• The element of malice aforethought can be satisfied by an intentional killing, which is considered express malice.
  • Malice can also be implied: deaths that occur by any recklessness or during certain serious crimes are considered to be implied malice murders.


  • Unlawful killings without malice or intent are considered manslaughter.
  • Justified or accidental killings are considered homicides. Depending on the circumstances, these may or may not be considered criminal offenses.
  • Suicide is not considered murder in most societies. Assisting a suicide, however, may be considered murder in some circumstances.
  • Capital punishment ordered by a legitimate court of law as the result of a conviction in a criminal trial with due process for a serious crime.
  • Killing of enemy combatants by lawful combatants in accordance with lawful orders in war, although illicit killings within a war may constitute murder or homicidal war crimes. (see the Laws of war article)
  • The administration of lethal drugs by a doctor to a terminally ill patient, if the intention is solely to alleviate pain, is seen in many jurisdictions as a special case (see the doctrine of double effect and the case of Dr John Bodkin Adams).[8]
  • In some cases, killing a person who is attempting to kill another can be classified as self-defence and thus, not murder.


All jurisdictions require that the victim be a natural person; that is a human being who was still alive at the time of being murdered. In other words, under the law, one cannot murder a corporation, a non-human animal, or any other non-human organism.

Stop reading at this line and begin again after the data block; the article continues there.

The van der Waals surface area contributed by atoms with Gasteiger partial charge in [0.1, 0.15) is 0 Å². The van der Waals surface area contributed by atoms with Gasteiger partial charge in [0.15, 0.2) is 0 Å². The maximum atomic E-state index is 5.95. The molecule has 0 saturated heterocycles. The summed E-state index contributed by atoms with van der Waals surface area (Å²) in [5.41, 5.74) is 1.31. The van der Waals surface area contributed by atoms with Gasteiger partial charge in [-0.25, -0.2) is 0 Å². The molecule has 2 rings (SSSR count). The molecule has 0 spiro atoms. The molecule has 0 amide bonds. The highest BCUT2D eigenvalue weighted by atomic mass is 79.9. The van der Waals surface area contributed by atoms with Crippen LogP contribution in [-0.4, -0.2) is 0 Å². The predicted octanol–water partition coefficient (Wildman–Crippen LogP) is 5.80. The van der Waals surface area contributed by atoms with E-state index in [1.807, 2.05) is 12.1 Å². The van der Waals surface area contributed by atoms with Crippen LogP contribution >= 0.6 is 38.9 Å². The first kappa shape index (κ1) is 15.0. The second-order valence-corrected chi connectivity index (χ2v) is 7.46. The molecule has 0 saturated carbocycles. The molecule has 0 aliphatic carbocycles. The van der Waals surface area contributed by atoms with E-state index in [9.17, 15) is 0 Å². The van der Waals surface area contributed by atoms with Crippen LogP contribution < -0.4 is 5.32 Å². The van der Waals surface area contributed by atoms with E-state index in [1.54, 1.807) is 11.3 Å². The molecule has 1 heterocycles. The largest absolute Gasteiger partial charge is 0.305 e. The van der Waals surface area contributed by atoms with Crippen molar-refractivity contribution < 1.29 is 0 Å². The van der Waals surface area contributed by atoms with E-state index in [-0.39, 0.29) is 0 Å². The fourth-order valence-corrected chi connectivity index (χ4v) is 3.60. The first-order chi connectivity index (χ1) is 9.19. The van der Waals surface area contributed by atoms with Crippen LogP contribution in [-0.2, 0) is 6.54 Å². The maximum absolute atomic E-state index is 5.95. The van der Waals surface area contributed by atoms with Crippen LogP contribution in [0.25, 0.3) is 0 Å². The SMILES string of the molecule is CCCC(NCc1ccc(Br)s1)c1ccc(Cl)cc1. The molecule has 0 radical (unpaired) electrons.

Most jurisdictions legally distinguish killing a fetus or unborn child as a different crime, such as illegal abortion of a fetus or the unlawful killing of an unborn child. The distinction between a fetus and an unborn child in these jurisdictions is that a child could survive if it had been born, while a fetus could not.[citation needed]

California's notorious murder statute, Penal Code Section 187, was interpreted by the Supreme Court of California in 1994 as not requiring any proof of the viability of the fetus as a prerequisite to a murder conviction.[9] This holding has two peculiar implications. The first is that a defendant in California can be convicted for murdering a fetus which the mother herself could legally abort under the framework established in Roe v. Wade (1973).[9] The even stranger part of this holding, as pointed out by Justice Stanley Mosk in dissent, is that a nonviable fetus may be so small, and thus not externally visible, that a defendant can be convicted of intentionally murdering a person he did not even know existed.[9]

Mitigating circumstances